Reflections

Thoughts On Cancel Culture

“Evil begins when you begin to treat people as things” – Terry Pratchett

TW for mentions of potential death by suicide.

Nobody is perfect.

Nobody on this planet we call Earth is perfect; and if one thinks themselves perfect, that’s imperfection in itself.

We all know this. We say the same thing over and over, either to ourselves or each other. When we’re beating ourselves up or see loved ones beating themselves up, or in defence of others when they’re coming under attack.

The people this phrase seemingly doesn’t apply to is people in the public eye. Another phrase that conveniently evades people when it comes to celebrities, and sometimes people in general, is “innocent until proven guilty”.

Of course, if someone has committed a crime then they, like everyone, should face the same consequences.

However, a problem which plagues society, and I think this is relevant to everyone – in the public eye or not – is that when an accusation is made, that person is immediately branded as guilty.

There are many problems with this way of thinking. Sometimes it seems that people are so intent on seeking justice that they forget to seek the truth.

Sometimes there is no legal crime. We’ve seen it over and over. Sometimes words or actions of the past are brought to the present. There might be an accusation or even a misunderstanding / element of ignorance.

If no crime has taken place, and someones past is under scrutiny, maybe first see if they are that same person they were when the post was written or the action took place. See if they are in any way remorseful. Of course they should be accountable for their actions, but if they want to be better then give them a chance to be better. Don’t hold something over them because it gives you a sense of power and righteousness. That doesn’t help anyone.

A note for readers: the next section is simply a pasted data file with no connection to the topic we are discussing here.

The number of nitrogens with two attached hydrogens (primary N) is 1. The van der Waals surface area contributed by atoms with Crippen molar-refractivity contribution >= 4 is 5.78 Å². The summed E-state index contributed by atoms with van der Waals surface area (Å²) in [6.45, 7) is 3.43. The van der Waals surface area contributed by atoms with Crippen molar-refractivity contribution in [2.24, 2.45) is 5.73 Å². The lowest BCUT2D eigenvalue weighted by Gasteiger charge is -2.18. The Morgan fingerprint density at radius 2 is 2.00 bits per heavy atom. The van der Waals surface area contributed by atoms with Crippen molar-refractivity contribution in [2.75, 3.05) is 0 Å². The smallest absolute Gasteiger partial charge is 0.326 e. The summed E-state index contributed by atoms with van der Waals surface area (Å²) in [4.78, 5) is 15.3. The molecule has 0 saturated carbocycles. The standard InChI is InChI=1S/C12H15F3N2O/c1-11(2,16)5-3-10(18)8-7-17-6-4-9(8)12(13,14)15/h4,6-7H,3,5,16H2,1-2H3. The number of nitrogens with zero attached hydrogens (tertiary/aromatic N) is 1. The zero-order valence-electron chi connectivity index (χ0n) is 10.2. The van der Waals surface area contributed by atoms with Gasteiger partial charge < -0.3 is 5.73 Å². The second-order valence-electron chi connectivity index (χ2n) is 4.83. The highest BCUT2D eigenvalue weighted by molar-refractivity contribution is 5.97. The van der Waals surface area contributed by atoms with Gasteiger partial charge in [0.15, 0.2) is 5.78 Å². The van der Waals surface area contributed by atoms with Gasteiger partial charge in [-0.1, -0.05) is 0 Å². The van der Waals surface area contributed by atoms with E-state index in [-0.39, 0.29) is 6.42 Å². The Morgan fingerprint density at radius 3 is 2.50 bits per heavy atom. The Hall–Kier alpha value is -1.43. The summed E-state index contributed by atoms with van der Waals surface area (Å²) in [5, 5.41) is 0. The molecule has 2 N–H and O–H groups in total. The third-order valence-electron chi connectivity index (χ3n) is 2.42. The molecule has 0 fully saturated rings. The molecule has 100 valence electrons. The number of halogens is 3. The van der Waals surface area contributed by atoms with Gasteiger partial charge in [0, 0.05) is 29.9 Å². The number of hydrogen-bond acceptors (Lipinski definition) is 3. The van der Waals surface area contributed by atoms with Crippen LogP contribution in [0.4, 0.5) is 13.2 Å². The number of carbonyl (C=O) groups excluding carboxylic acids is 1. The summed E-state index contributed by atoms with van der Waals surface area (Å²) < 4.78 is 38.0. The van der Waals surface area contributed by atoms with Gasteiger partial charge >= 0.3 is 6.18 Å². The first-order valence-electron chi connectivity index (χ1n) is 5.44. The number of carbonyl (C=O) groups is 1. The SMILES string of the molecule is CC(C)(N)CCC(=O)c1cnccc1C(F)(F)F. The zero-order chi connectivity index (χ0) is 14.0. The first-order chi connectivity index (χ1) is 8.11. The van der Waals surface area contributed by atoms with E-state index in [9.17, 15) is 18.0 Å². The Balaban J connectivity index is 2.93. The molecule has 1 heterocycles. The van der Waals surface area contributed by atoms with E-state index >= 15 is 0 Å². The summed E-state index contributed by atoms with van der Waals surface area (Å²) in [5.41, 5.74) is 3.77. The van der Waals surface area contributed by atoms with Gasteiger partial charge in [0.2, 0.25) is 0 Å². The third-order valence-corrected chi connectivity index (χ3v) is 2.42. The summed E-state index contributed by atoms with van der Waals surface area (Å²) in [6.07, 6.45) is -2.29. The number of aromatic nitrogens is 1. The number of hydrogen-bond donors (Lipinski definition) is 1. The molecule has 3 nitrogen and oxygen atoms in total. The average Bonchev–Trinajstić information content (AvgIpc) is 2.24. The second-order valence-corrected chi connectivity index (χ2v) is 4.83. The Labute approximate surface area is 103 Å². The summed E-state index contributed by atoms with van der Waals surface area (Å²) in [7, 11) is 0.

If someone is ignorant, then inform and educate them. Ignorance isn’t always negligence and it isn’t always intentional or malicious. It just so happens that the person doesn’t have the same information as you. Rather than attack them from the offset, help them grow as a person by sharing that knowledge.

I imagine that shame and humiliation is much more prevalent in society today. There’s a reason why so many young people are anxious. You’re not only judged by those close to you, but the world. Literally, the world. If something is on the internet then it is available for the world to scrutinise, exploit and judge. With or without all of the facts.

If someone has committed a criminal act then let the law deal with it. If you ask me these things have no place on social media or in tabloids. On social media you can hound someone, another human being, and some of the messages are vile, vindictive and malicious. Why? Because you read something in a tabloid or Twitter or Facebook and think it’s somehow justified?

No. It is up to a judge and jury to decide if someone is guilty.

Some crimes are disgusting and abhorrent, and absolutely everyone will naturally have their own thoughts.

However, next time you see something plastered across your screen, ask yourself two questions.

  1. What evidence is there this crime has taken place?
  2. Will attacking someone on social media help the situation in any way, and is it worth the risk that the person could take their own life?

Because that’s what this can ultimately lead to. If they can’t see a way out, if they’re struggling, if they feel that the world is against them – it takes two seconds to hit send on a post but the ramifications of that post can last a lifetime.

As a society I think we’ve normalised hate. Whether it’s hating yourself or someone else, some of the comments are so flippant.

How many people can you think of who have been ‘cancelled’ in the past couple of years?

People get angry that the celebrities / influencers they cancel resurface after apologising for any hurt and pain they’ve cause. But I wonder, have they ever paused to think of the alternative?

Social media has given us the ability to connect with people around the world, and yet I think that sometimes people forget that there’s a person behind the other screen too.

It’s awful that it takes something devastating to happen to get people talking about these things, but that’s what happens.

The question is, will we keep this in mind for any future article we read or tweet we post or words we say? Or come tomorrow will we have already move onto the next number one trending topic?

“But remember, boy, that a kind act can sometimes be as powerful as a sword.” – Rick Riordan

 

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